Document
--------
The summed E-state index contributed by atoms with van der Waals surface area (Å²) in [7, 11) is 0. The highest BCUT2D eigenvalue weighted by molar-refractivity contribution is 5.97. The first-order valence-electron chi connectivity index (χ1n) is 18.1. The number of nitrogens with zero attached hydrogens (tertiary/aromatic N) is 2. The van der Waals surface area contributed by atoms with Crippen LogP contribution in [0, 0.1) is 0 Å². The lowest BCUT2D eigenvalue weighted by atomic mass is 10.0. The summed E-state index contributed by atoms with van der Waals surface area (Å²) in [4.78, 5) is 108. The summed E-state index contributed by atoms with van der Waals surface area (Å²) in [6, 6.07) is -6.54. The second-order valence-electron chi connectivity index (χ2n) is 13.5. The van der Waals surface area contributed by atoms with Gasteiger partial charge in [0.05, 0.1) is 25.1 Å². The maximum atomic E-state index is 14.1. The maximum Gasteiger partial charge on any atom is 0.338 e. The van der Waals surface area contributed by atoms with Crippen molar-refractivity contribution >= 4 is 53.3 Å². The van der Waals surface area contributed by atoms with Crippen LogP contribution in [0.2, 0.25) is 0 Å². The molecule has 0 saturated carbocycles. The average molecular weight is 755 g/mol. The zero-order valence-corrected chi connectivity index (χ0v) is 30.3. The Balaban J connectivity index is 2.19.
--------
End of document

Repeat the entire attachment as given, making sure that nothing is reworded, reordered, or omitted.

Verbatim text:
The summed E-state index contributed by atoms with van der Waals surface area (Å²) in [7, 11) is 0. The highest BCUT2D eigenvalue weighted by molar-refractivity contribution is 5.97. The first-order valence-electron chi connectivity index (χ1n) is 18.1. The number of nitrogens with zero attached hydrogens (tertiary/aromatic N) is 2. The van der Waals surface area contributed by atoms with Crippen LogP contribution in [0, 0.1) is 0 Å². The lowest BCUT2D eigenvalue weighted by atomic mass is 10.0. The summed E-state index contributed by atoms with van der Waals surface area (Å²) in [4.78, 5) is 108. The summed E-state index contributed by atoms with van der Waals surface area (Å²) in [6, 6.07) is -6.54. The second-order valence-electron chi connectivity index (χ2n) is 13.5. The van der Waals surface area contributed by atoms with Gasteiger partial charge in [0.05, 0.1) is 25.1 Å². The maximum atomic E-state index is 14.1. The maximum Gasteiger partial charge on any atom is 0.338 e. The van der Waals surface area contributed by atoms with Crippen molar-refractivity contribution >= 4 is 53.3 Å². The van der Waals surface area contributed by atoms with Crippen LogP contribution in [0.2, 0.25) is 0 Å². The molecule has 0 saturated carbocycles. The average molecular weight is 755 g/mol. The zero-order valence-corrected chi connectivity index (χ0v) is 30.3. The Balaban J connectivity index is 2.19.